Fri, 09 Nov 07
HIPs continue to have an adverse effect on the housing market, claims the NAEA....
A survey of members conducted by the National Association of Estate Agents (NAEA) has produced the largest response ever to one of its surveys with over 1000 replies indicating what a contentious issue HIPs still are.
Over the past 10 days members were asked to compare the market this October to the same time last year. The results show that 83% of agents have found that requests for market appraisals have dropped with 9% of respondents finding a reduction of more than 50%.
When asked about the change in the number of instructions for 3 or more bedroom properties, a staggering 76% stated that they had seen decreases in excess of 10% of which 46% had seen a drop in excess of 30%. This compares with a much smaller reduction for 1 or 2 bedroom properties with 37% of respondents finding a drop of more than 10%.
Sellers try to ‘beat the HIP’
Peter Bolton King, Chief Executive of the NAEA, comments: "Clearly everyone accepts that there are a number of financial and economic factors that have caused the market to take a breather after 7 hectic years. However, these figures show that there is an anomaly between instructions on properties where a HIP is required and where one is not."
He continues: "I have heard of many examples where potential sellers have decided against putting their property up for sale because they do not want to risk wasting £300 or indeed much more, if they decide not to sell.
It has been correctly stated previously that many sellers decided to ‘beat the HIP’ by marketing their property before August 1st 2007. It would therefore be reasonable to think that there would be a lull for a few months thereafter.
The NAEA therefore asked members how available stock levels were year on year - 76% of the 1050 respondents stated that in October their stock was either the same or less.
Peter explains the significance of this: "At this stage of the market cycle, with sales slowing and normally a traditional autumn bulge in instructions, it would be normal to expect stock levels to be significantly higher. The fact that only 24% are saying that this is the case should worry the Government as this is just not normal. This once again appears to show the adverse effect HIPs are having on the market, the lives of consumers and indeed the overall economy."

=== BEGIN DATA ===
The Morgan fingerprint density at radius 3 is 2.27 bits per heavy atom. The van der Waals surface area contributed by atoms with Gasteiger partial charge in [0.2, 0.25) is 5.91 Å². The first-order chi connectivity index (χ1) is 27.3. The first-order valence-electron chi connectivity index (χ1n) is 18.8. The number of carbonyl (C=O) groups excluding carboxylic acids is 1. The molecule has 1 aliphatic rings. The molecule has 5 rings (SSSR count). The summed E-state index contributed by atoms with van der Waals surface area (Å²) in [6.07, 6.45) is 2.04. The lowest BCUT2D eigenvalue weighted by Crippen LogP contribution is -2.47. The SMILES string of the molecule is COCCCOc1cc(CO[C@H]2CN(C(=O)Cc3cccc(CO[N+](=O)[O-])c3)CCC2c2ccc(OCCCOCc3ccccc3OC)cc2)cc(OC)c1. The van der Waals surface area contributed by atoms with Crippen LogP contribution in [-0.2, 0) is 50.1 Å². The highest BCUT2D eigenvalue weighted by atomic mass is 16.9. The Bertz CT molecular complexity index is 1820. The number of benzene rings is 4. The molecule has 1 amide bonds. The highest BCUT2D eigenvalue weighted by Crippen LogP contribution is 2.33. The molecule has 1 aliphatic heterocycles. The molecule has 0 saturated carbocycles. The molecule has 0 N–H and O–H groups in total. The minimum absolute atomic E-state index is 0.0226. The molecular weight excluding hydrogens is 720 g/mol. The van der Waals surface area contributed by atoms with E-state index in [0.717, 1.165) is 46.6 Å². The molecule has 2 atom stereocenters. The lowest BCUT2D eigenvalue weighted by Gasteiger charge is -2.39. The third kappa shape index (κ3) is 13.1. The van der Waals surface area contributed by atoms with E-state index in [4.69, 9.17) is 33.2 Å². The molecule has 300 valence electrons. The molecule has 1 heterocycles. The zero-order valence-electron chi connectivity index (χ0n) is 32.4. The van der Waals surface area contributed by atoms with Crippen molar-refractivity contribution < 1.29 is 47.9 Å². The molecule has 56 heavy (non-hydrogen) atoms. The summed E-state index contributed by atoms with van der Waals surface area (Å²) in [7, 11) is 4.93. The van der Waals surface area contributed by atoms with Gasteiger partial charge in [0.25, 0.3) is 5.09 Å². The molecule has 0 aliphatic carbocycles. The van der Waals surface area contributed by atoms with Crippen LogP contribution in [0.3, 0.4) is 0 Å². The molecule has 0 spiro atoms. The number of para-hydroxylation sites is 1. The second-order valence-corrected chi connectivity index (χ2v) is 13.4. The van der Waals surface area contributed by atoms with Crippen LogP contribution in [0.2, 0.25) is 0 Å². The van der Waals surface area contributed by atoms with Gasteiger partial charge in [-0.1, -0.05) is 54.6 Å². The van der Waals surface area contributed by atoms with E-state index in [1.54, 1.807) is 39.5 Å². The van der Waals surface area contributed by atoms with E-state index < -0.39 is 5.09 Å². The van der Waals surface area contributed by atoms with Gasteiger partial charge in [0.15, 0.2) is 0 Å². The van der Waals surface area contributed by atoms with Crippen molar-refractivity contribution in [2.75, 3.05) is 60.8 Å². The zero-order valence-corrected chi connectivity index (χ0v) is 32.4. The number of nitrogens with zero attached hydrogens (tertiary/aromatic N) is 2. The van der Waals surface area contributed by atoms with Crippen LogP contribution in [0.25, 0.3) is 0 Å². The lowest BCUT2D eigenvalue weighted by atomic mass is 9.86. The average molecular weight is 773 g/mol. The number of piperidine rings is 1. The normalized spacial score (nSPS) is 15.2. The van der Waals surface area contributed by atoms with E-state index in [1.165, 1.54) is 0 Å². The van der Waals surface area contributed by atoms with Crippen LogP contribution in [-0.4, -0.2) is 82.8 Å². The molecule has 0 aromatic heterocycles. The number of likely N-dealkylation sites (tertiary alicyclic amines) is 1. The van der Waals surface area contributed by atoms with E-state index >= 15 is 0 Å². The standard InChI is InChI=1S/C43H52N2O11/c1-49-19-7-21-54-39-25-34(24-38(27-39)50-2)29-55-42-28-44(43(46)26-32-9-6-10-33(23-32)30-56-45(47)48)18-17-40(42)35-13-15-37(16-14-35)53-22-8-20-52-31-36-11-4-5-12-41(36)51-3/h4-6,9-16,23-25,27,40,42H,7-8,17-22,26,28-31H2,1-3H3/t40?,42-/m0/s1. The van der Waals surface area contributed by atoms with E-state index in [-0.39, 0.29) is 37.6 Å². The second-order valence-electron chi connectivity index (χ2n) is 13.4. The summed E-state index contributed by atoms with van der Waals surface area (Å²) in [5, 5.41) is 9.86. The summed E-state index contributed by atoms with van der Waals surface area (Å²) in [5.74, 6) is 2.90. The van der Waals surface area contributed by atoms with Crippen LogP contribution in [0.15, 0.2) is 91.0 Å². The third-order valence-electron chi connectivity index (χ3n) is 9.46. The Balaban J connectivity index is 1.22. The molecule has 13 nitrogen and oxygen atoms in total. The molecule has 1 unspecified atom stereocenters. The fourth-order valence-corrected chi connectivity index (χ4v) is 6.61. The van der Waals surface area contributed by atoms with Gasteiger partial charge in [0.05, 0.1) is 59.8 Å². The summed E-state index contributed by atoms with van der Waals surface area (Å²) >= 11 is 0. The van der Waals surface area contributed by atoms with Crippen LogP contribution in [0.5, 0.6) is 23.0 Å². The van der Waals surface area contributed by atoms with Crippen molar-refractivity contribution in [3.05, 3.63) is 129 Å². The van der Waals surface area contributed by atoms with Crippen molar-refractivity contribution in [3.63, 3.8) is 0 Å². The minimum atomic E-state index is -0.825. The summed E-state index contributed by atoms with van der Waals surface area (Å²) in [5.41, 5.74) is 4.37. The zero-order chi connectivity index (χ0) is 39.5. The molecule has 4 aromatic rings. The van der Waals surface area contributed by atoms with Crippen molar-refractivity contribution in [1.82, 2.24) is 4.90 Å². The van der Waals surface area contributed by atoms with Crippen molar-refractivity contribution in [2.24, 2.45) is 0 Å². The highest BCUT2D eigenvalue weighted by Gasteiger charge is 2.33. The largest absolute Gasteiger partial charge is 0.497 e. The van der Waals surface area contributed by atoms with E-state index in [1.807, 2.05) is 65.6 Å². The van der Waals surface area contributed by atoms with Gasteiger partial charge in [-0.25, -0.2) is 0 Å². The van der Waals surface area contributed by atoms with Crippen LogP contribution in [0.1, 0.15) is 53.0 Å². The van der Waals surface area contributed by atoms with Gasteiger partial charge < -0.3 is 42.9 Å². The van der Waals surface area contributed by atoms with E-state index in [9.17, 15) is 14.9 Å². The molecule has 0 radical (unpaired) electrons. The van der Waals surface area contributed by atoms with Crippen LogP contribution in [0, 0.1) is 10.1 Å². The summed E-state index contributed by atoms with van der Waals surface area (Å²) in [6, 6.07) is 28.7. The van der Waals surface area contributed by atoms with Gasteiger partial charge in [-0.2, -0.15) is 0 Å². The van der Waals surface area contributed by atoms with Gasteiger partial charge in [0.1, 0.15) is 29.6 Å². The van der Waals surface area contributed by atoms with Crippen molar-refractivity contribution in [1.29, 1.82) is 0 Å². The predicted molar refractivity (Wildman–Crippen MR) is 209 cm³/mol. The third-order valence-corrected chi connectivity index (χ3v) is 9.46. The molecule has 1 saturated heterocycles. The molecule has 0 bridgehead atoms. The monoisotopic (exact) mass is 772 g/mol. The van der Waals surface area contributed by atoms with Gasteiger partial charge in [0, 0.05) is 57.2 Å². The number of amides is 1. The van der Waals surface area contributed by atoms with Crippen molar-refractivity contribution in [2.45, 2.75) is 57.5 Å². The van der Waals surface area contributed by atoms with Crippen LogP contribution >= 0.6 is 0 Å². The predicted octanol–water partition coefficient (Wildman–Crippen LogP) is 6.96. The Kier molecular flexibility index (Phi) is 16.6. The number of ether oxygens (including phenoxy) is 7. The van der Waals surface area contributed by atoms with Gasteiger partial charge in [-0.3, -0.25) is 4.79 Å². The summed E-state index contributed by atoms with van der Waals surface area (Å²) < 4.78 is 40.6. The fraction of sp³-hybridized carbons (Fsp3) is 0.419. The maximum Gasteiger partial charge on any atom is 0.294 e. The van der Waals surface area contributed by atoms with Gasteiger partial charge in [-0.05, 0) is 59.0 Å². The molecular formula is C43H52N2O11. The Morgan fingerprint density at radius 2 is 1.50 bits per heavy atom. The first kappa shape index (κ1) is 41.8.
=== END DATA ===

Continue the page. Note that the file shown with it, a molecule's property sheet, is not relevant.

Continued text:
No added value
The survey then went on to ask the question of ‘What should happen to HIPs next? The NAEA survey gave several options of ways to move forward including the full roll out of HIPs.
However, only a tiny 6% felt that this was the right option with 76% stating that HIPs should be scrapped but Energy Performance Certificates should instead apply to all properties.
Peter says: "Despite the fact that agents have now had an opportunity to work with HIPs it is clear that the vast majority of respondents do not believe that they add value to the process and are finding it hard to get purchasers to take interest in them. We feel very sorry for the many Domestic Energy Assessors who are waiting for the opportunity to earn a living.
As a result we again call on the Government to take into account the above evidence and to reflect on the potential increased damage to the market if they roll HIPs out across all properties.
We would urge the Government to take the opportunity to review the situation and find a quick way of enabling the Energy Performance Certificates to be applied to all properties without the need for a HIP."
Time to rely on hard facts
In response to the latest NAEA survey on Home Information Packs (HIPs), which suggests that HIPs have had an adverse impact on the market, AHIPP is calling on the industry to demand facts not fiction.
Paul Broadhead, Deputy Director General, Association of Home Information Pack Providers (AHIPP) commented: It is not surprising that the NAEA’s latest survey has highlighted, yet again, that agents want HIPs to be abandoned. The NAEA has made its negative position on packs very clear and as a result its blaming of any market disturbance on their introduction is highly predictable, forming an obvious part of its futile campaign to get packs scrapped.
Instead of making judgement on the anecdotal feedback from 1,000 of the NAEA’s members, I would urge Government and the industry to rely on hard facts. For example, in the Halifax House Price Index issued today, house prices fell 0.5% in October, continuing the ‘steady downward trend experienced since the end of 2006’. Its index makes no reference to HIPs and with the packs not introduced until August this year, provides a clear indicator that packs are not the reason for the current slowing in the market.
With the ongoing credit squeeze, the first run on a bank since the depression and three interest rate rises since the beginning of the year it is not surprising that the market has experienced some turbulence. I do not accept that a charge of roughly £300 for a HIP will really stop someone deciding to sell their property. The Government now needs to take the essential next step and extend HIPs to the entire market so that consumers can begin to realise the positive changes they have been implemented to achieve.
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